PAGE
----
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Virtual Consultations - Here to stay?

After a year in lockdown, there is still much debate around the usefulness of "virtual" consultations, so I thought I'd pitch in with a User's perspective.

The elephant in the room - Personal Visits

First, let's expose the elephant in the room. ANY form of consultation that doesn't involve the use of expensive, immoveable equipment is better carried out in the patient's home. It's very convenient for the consultant, medical practitioner, therapist etc to have the customer come to them, but they will inevitably lose some of the value of the meeting.

The person they are seeing will be outside their comfort zone. They are more likely to be stressed. They can wilfully misrepresent their home situation and hoodwink the consultant. If the consultant actually visits the patient, they can use all of their senses to assess their living conditions. They can see, smell and hear how well they are coping within their home environment at first hand, look for signs that extra help may be required, and make much more in-depth and valid judgements based on facts rather than what the patient reports in a consultation room.

When a person is in their home environment, they are often more relaxed and confident, more likely to "open up" and speak freely.

Sadly, most Professionals hold themselves aloof from this sort of consultation nowadays. Sometimes perhaps, to the detriment of those who are seeking their help. I've never quite understood why.

Remote Consultation via Telephony and Video

One of the few good thing to come out of the Covid 19 epidemic, was the acceleration of the take-up of video conferencing and group telephony technologies.

At long last, individuals and corporations alike were dragged kicking and screaming into the digital age, and forced to embrace the technology that they should have been using extensively for over a decade. Now the majority of people have some level of access to video, telephone or both forms of communication, and the hard to reach minority is shrinking in size every day. Let's not be complacent though, there are still many people who are not familiar or comfortable with the technology, and some who do not possess the technology needed to access these services. This however can be addressed if the commitment of government is strong enough to introduce universal broadband, develop inexpensive and easy to use terminals (based around the TV that almost everyone has sitting in the corner of their room?) and a little training.

Why has no-one developed a gadget that connects to a TV via USB and contains a webcam and remote control to facilitate simple video conferencing? Come on innovators! pull your socks up and get inventing.

The Case for Virtual Consultations

Virtual consultations must continue to have a place in our lives. While they are not the answer for all, they are the sensible alternative for many.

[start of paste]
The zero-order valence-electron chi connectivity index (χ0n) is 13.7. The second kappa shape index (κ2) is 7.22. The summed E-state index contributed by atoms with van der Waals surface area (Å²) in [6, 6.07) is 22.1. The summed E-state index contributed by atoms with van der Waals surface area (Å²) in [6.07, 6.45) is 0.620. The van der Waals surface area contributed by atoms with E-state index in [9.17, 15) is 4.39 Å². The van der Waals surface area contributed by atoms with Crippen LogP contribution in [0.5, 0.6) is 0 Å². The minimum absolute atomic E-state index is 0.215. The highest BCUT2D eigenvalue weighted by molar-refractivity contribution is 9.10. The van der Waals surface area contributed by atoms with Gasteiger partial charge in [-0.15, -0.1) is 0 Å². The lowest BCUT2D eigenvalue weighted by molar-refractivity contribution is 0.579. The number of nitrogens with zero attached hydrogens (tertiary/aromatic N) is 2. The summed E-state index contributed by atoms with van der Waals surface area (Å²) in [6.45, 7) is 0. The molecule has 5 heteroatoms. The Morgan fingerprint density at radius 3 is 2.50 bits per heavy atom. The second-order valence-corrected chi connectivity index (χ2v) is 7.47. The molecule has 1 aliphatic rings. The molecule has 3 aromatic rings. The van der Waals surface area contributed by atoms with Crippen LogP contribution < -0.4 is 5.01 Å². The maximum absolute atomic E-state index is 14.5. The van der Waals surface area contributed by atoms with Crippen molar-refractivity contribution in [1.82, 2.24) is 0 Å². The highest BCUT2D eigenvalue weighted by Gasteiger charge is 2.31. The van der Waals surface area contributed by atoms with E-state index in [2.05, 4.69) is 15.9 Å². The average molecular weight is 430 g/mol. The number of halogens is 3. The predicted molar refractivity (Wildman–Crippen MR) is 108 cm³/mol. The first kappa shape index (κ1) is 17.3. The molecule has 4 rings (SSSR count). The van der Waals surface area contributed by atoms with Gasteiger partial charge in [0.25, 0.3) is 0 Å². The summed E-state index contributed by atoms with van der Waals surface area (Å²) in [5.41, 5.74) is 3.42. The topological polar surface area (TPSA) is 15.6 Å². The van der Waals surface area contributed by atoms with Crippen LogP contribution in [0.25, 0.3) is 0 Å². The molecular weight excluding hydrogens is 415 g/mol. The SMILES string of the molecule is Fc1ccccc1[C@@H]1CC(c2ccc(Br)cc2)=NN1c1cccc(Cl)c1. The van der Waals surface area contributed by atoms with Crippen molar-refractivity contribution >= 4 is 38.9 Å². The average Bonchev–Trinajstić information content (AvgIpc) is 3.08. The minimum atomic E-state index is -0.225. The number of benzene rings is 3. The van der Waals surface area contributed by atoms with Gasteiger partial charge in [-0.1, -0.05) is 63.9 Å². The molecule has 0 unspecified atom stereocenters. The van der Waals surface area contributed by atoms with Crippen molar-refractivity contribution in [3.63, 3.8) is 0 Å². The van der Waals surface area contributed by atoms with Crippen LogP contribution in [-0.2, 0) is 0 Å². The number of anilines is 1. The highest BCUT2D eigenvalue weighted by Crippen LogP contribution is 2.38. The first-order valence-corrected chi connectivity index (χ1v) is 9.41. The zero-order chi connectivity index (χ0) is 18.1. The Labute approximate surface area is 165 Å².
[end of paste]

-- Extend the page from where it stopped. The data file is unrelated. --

Why should I be forced to make a journey by bus of an hour and a half each way to see my Neurologist? It's simply selfish of them to expect it simply because they have not invested in the technology to facilitate this medium of contact. What do they gain by my physical presence? often nothing. And as I said earlier, they may actually be failing to capture information they might gather from a remote viewing.


In conclusion, I propose the following:

  • Consultants and clinicians should reassess their relationship with clients and ask themselves whether face to face consultations are in the best interests of the client, or simply for the convenience of themselves.

  • Remote consultation should become the norm rather than the exception

  • Clinicians and businesses should actively encourage remote consultations where appropriate

  • Government should provide a universal broadband network

  • Innovators should explore and develop affordable, easy to use video conferencing solutions based around existing domestic technology.

I hope I've rattled a cage or two. If you have strong views on this topic, please leave a comment. I'd love to discuss with you.

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Hear hear! Living in a rural area I have either a £12 taxi journey each way or my son takes me , he’s self employed so time taken off work means he doesn’t get paid. This is the local community hospital the main meaning a 40 mile round trip for an appointment that can last maybe 10 minutes.

Virtual appointments even with my GP are easier I’m not stressed by the time I get there and not having that journey I’m sure I am much more focused on what’s happening when I actually get to talk to someone

I worked in IT when video conferencing and the like was something that would be the norm “one day” and I remember…

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